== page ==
Aldo Rossi, Bonnefanten Museum

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The Bonnefanten Museum is a museum of fine art in MaastrichtNetherlands. The museum was founded in 1884 as the historical and archaeological museum of the Dutch province of Limburg. Aldo Rossi was commissioned to design its renovation. From an aerial view the museum looks like a three-pronged structure with the middle prong having a cylindrical building with a dome on top. The museum looks very interesting and unique. The bright red brick juxtaposed with the silver colored cylinder sitting in the middle really makes the structure stick out. I would like to visit this museum one day.

Aldo Rossi, Monte Amiata Housing

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Aldo Rossi worked with Carlo Aymonino in the late 1960s to design Monte Amiata Housing, which is a residential complex in the Gallaratese district of Milan, Italy. The housing complex does not look particularly pleasant to live in. The complex comprises five red buildings: two eight-stories slabs, a long three-stories building, another three-stories slab, and an interconnecting structure; these are grouped around a central area with a yellow, open-air theater, and two smaller triangular plazas. The complex looks like almost like a bunch of brown and red Leggo blocks being stacked on top of each other. The building looks almost fragmented and then glued together. It reminds me of housing projects that were designed by artists. The structure is interesting to look at but I don’t think I would like to live there.

Aldo Rossi, Teatro Carlo Felice

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The Teatro Carlo Felice is an opera house that Aldo Rossi designed the renovation for. Teatro Carlo Felice is located in Genoa, Italy on the Piazza De Ferrari. It is used for opera, ballet, orchestral music, and recitals. The opera house is large and majestic with white and gray coloring. I think the dull painting on the opera house works to not take attention away from the architecture itself. Aldo Rossi uses five large columns in this opera house as well but also uses arches around the entrances. The architecture reminds me of old Italian Catholic architecture with some modern features like the windows. The building looks so amazing from the outside, especially with the large statue in the front. The inside of the theatre itself is huge and can seat 2000 people.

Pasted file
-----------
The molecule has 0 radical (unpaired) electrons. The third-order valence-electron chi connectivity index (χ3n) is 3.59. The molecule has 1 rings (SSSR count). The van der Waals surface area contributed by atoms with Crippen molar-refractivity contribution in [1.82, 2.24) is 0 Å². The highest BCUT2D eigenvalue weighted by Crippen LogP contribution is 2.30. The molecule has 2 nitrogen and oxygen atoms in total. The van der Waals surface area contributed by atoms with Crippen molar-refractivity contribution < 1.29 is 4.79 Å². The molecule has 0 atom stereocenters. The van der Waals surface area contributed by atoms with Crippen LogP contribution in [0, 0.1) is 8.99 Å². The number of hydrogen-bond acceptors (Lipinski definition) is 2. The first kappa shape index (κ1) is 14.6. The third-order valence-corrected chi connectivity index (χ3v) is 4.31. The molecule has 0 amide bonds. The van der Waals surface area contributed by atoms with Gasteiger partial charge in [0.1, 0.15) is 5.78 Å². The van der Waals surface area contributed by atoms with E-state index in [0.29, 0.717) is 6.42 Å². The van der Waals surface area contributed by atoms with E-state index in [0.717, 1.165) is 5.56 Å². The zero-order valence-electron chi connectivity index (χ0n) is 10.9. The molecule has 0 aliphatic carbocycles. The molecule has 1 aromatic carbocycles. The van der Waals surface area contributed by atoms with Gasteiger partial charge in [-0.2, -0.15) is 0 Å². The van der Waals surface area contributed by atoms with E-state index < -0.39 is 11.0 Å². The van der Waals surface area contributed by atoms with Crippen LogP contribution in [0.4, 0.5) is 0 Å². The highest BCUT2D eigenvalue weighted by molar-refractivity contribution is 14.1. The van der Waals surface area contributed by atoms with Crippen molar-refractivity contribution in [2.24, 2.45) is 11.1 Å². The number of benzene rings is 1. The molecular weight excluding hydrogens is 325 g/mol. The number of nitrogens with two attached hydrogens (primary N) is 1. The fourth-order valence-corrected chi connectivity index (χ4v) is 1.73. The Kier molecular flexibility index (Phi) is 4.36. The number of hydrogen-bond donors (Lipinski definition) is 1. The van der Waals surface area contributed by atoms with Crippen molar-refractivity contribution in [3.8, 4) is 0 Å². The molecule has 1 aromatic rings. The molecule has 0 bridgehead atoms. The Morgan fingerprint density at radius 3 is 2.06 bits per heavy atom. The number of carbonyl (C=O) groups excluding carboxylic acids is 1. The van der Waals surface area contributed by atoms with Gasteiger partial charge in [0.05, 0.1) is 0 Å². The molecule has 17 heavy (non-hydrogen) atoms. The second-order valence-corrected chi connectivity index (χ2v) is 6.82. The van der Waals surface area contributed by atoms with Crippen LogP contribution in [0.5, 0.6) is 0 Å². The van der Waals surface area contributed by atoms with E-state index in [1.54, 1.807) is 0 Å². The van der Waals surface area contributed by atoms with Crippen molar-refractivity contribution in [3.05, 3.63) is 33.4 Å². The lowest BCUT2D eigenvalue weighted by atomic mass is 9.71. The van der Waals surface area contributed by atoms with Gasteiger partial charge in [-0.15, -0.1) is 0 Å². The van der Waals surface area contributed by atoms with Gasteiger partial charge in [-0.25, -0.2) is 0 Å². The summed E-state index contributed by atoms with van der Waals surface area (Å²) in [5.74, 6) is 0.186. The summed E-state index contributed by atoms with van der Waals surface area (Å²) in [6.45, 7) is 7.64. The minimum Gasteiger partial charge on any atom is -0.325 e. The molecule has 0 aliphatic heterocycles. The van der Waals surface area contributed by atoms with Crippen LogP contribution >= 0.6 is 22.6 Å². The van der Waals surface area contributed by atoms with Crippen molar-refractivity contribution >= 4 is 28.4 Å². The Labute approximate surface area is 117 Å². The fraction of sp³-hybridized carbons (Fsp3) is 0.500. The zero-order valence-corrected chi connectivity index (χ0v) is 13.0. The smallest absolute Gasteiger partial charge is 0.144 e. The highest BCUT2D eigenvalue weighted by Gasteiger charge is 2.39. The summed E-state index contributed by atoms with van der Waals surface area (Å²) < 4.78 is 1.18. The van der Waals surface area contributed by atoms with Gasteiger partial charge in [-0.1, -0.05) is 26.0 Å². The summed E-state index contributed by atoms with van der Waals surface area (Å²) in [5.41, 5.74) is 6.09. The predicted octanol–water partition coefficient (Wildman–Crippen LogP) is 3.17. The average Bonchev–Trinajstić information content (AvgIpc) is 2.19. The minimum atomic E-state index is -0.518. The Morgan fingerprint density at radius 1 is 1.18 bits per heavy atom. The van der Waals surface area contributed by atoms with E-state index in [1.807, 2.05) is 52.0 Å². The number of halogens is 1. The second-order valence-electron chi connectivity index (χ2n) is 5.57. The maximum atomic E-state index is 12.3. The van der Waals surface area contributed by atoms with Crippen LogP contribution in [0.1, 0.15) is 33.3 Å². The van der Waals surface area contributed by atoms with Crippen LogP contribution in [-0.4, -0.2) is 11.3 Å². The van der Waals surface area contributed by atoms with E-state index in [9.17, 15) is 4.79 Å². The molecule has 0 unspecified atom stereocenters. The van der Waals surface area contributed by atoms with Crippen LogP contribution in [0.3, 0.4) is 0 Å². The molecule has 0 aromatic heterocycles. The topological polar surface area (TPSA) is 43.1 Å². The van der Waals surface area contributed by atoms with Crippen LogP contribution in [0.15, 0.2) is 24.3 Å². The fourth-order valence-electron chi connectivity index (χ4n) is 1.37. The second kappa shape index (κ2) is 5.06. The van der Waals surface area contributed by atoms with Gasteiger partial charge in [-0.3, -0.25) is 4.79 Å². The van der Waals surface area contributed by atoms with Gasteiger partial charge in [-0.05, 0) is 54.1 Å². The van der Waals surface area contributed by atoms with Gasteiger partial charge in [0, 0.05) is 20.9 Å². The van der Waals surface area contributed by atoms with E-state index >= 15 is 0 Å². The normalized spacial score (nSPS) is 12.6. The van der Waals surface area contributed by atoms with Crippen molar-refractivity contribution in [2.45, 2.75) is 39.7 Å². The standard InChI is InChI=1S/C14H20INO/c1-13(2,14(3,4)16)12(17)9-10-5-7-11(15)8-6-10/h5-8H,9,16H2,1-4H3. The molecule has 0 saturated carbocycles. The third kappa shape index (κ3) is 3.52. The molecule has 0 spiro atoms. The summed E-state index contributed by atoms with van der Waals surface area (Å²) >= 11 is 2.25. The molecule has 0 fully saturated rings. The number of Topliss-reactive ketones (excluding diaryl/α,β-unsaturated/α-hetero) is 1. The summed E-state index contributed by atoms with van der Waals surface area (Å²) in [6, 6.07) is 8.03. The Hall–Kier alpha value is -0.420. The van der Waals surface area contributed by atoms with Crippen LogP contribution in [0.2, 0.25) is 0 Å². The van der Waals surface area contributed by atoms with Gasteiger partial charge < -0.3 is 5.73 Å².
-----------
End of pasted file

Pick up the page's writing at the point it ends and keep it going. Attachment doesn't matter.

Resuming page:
Aldo Rossi, Teatro La Fenice

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Aldo Rossi is an Italian architect who was born in Milan, Italy on May 3, 1931. One of his works, Teatro La Fenice, is the most famous and renowned landmark in the history of Italian theatre. Teatro La Fenice is an opera house located in Venice, Italy. The four columns in the front and statues carved into the building, looking over the balcony remind me of ancient Roman architecture. The steps give the building a sense of authority or importance. The golden interior of the theatre itself is so ostentatious, it makes me picture a royal family and dukes and lords watching an opera performance there.